In The News › Experts disagree on N.O. bankruptcy

May 8, 2006

Source: New Orleans CityBusiness

Experts disagree on N.O. bankruptcy

Experts disagree on N.O. bankruptcy
by Deon Roberts

New Orleans is handling its financial situation like a boxer reeling from an uppercut to the chin.

In the eight months since Hurricane Katrina, city government has been staggering along, trying not to land face first on the mat.

Roughly two-thirds of the city’s pre-Katrina population of 460,000 has yet to return, which means taxes and other revenue collections are far below normal.

In 2005, taxes accounted for $211 million of the city’s $375-million general fund.

In March, the city collected $22 million in taxes, only 22 percent of year-ago receipts, although sales tax collections have been rising every month this year.

The city recently predicted a $168-million deficit in this year’s budget.

Next year doesn’t look much better: The projected general fund budget for 2007 anticipates a $140-million deficit.

As a result, Mayor C. Ray Nagin cut expenses and 3,000 city jobs. The 2006 budget is $118 million compared with $472 million in 2005.

How quickly people and their tax dollars will return is unknown. In the meantime, debates have centered on what the city should do to pay for basic services.

Some suggest the city file for bankruptcy, an idea explored in an April report issued by two government watchdog groups, the Bureau of Governmental Research and the Public Affairs Research Council of Louisiana.

“Municipal bankruptcy is not a perfect solution for a governmental entity’s fiscal problems, but it can provide breathing room while other long-term options are pursued,” the report advised.

Pros and cons

Virginia Boulet, who lost a run for mayor in the April 22 primary, said municipal bankruptcy is nothing to be ashamed or scared of and should be considered.

“The pros are you clean up your balance sheet. You can borrow new money to build new schools and new roads and new things,” Boulet said. “You don’t run a business or a city solely for the benefit of creditors. You have to run it for the benefit of people who live there. Do we sit around and pay for this disaster forever and we never have any new schools in our city, or do we take a more realistic approach?”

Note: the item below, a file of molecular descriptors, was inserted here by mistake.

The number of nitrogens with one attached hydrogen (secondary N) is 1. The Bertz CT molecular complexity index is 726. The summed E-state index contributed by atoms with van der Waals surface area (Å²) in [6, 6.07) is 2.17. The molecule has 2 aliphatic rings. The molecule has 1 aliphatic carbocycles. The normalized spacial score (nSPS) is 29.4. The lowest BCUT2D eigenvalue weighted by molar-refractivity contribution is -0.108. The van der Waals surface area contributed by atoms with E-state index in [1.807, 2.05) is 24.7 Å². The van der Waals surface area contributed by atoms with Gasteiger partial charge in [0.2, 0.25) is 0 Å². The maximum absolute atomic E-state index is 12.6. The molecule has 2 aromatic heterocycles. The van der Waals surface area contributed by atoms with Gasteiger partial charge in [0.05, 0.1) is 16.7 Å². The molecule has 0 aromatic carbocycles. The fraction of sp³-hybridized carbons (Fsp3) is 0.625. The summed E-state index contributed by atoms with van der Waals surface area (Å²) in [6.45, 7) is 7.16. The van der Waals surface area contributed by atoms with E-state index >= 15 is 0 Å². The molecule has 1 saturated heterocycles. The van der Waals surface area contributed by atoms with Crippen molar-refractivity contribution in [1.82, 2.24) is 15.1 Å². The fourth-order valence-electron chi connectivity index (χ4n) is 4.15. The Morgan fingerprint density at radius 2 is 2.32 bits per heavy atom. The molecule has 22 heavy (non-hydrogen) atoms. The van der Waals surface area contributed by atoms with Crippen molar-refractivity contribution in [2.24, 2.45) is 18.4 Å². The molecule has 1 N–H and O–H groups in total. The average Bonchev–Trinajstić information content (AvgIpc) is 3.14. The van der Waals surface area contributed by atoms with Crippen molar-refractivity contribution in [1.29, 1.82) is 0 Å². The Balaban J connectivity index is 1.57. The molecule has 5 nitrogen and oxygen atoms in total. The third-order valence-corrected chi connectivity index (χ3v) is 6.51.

But the bankruptcy idea is distasteful to city officials, including Nagin, who said he won’t support the idea.

Councilwoman Jacquelyn Brechtel Clarkson said bankruptcy is not needed. Tax collections are exceeding projections, thanks to recent events such as the Zurich Classic PGA golf tournament, which ended April 30, and the New Orleans Jazz and Heritage Festival, which ended Sunday, she said.

“It’s exciting,” she said.

John Kallenborn, New Orleans president of Chase Bank, also thinks a city bankruptcy should be avoided.

Official insolvency might reduce $50 million in debt service to $25 million, but “the problem with it is that we don’t really have a debt problem in the city of New Orleans. We’ve got a revenue problem,” he said.

“You wouldn’t create any revenues, which is what you really need,” Kallenborn said. “What they need to do right now is run a police and a fire department.”

Also, creditors would fight the city to prevent a bankruptcy filing, he said.

Lender search

Instead of supporting bankruptcy, Kallenborn has been recruiting 10 foreign and large banks with New Orleans operations to give the city a $150-million, three-year loan to fund basic services.

Kallenborn won’t say how many lenders have committed. His bank has agreed to loan $50 million.

“We’re cobbling it together slowly but surely,” Kallenborn said. “I don’t know what probability we have.”